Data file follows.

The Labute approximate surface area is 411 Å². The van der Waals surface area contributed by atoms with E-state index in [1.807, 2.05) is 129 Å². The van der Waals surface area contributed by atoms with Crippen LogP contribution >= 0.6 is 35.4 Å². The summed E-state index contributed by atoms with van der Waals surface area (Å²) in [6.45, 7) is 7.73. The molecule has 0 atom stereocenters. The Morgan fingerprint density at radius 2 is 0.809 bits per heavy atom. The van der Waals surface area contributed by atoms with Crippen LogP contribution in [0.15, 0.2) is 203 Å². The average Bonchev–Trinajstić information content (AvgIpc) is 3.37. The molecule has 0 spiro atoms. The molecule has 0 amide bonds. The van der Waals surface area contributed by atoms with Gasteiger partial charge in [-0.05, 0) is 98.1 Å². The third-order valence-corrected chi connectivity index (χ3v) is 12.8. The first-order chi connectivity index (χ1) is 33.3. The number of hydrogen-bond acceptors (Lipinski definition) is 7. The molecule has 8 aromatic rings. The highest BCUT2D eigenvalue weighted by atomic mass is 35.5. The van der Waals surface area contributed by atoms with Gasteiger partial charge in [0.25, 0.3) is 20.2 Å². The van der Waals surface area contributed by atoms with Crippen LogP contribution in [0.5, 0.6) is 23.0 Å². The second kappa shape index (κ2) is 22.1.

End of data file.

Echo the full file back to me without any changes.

The Labute approximate surface area is 411 Å². The van der Waals surface area contributed by atoms with E-state index in [1.807, 2.05) is 129 Å². The van der Waals surface area contributed by atoms with Crippen LogP contribution >= 0.6 is 35.4 Å². The summed E-state index contributed by atoms with van der Waals surface area (Å²) in [6.45, 7) is 7.73. The molecule has 0 atom stereocenters. The Morgan fingerprint density at radius 2 is 0.809 bits per heavy atom. The van der Waals surface area contributed by atoms with Crippen LogP contribution in [0.15, 0.2) is 203 Å². The average Bonchev–Trinajstić information content (AvgIpc) is 3.37. The molecule has 0 spiro atoms. The molecule has 0 amide bonds. The van der Waals surface area contributed by atoms with Gasteiger partial charge in [-0.05, 0) is 98.1 Å². The third-order valence-corrected chi connectivity index (χ3v) is 12.8. The first-order chi connectivity index (χ1) is 33.3. The number of hydrogen-bond acceptors (Lipinski definition) is 7. The molecule has 8 aromatic rings. The highest BCUT2D eigenvalue weighted by atomic mass is 35.5. The van der Waals surface area contributed by atoms with Gasteiger partial charge in [0.25, 0.3) is 20.2 Å². The van der Waals surface area contributed by atoms with Crippen LogP contribution in [0.5, 0.6) is 23.0 Å². The second kappa shape index (κ2) is 22.1.